You don’t study photography, you just do it.
Photographing is an emotional thing, a graceful thing. Photography allows me to wander with a purpose.
Nothing is more fascinating than the human face and the human condition.
I dislike landscapes. I only like people, and plastic flowers.
The mystery isn’t in the technique, it’s in each of us.
The Chinese have a theory that you pass through boredom into fascination and I think it’s true. I would never choose a subject for what it means to me or what I think about it. You’ve just got to choose a subject - and what you feel about it, what it means, begins to unfold.
And the photographs have a reality for me that the people don’t. It’s through the photographs that I know them. Maybe it’s in the nature of being a photographer.
Lately I’ve been struck with how I really love what you can’t see in a photograph.
A portrait! What could be more simple and more complex, more obvious and more profound.
Photography deals exquisitely with appearances, but nothing is what it appears to be.
A photographic portrait is a picture of someone who knows he is being photographed, and what he does with this knowledge is as much a part of the photograph as what he’s wearing or how he looks.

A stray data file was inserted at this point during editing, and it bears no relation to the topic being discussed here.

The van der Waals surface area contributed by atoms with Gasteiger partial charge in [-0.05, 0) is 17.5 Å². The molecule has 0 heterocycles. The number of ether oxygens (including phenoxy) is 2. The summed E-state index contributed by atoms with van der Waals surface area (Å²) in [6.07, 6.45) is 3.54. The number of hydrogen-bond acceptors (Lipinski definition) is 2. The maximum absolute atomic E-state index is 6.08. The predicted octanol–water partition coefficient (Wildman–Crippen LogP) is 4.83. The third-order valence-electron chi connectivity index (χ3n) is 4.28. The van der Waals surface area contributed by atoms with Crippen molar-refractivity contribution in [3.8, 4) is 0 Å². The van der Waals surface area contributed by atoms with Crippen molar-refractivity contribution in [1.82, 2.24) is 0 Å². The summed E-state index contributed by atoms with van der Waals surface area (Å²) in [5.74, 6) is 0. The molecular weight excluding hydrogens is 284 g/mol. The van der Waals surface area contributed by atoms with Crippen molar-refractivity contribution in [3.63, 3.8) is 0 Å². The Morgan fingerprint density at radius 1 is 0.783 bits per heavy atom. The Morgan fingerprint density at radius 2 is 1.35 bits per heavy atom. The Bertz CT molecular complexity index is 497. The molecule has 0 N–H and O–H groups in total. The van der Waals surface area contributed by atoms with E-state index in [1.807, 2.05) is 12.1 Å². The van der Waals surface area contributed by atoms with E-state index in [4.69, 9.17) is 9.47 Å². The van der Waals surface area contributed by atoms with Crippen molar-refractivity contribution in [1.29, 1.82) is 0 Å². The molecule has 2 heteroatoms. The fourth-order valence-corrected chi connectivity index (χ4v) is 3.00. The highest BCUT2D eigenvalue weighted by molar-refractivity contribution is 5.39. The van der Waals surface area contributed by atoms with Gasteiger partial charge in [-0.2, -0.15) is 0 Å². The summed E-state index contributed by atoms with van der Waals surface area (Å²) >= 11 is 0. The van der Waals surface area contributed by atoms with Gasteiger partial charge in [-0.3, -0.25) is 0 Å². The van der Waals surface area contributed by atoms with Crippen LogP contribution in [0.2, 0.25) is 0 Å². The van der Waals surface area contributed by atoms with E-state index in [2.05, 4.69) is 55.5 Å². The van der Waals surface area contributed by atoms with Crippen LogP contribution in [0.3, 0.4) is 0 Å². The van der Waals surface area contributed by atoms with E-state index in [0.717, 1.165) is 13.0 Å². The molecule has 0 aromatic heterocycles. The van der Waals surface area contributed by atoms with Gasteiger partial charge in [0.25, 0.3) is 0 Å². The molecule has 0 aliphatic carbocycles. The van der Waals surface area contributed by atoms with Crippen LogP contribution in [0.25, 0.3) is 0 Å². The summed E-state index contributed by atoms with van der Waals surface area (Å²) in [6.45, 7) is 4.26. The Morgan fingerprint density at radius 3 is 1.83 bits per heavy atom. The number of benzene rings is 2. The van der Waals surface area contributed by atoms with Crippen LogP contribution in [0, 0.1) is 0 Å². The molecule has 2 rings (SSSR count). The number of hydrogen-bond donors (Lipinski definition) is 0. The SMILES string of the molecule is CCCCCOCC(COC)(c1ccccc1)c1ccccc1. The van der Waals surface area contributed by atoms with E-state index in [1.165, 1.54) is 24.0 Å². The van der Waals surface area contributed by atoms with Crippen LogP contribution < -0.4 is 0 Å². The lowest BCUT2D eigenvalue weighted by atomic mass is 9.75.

For me, the camera is a sketch book, an instrument of intuition and spontaneity.
In photography there are no shadows that cannot be illuminated.
You just have to live and life will give you pictures.
The pictures are there, and you just take them.
I really don’t have any idea about photography, but I take pictures.
The urge to create, the urge to photograph, comes in part from the deep desire to live with more integrity, to live more in peace with the world, and possibly to help others to do the same.
The portrait I do best is of the person I know best.
The discovery of oneself is made concurrently with the discovery of the world around us.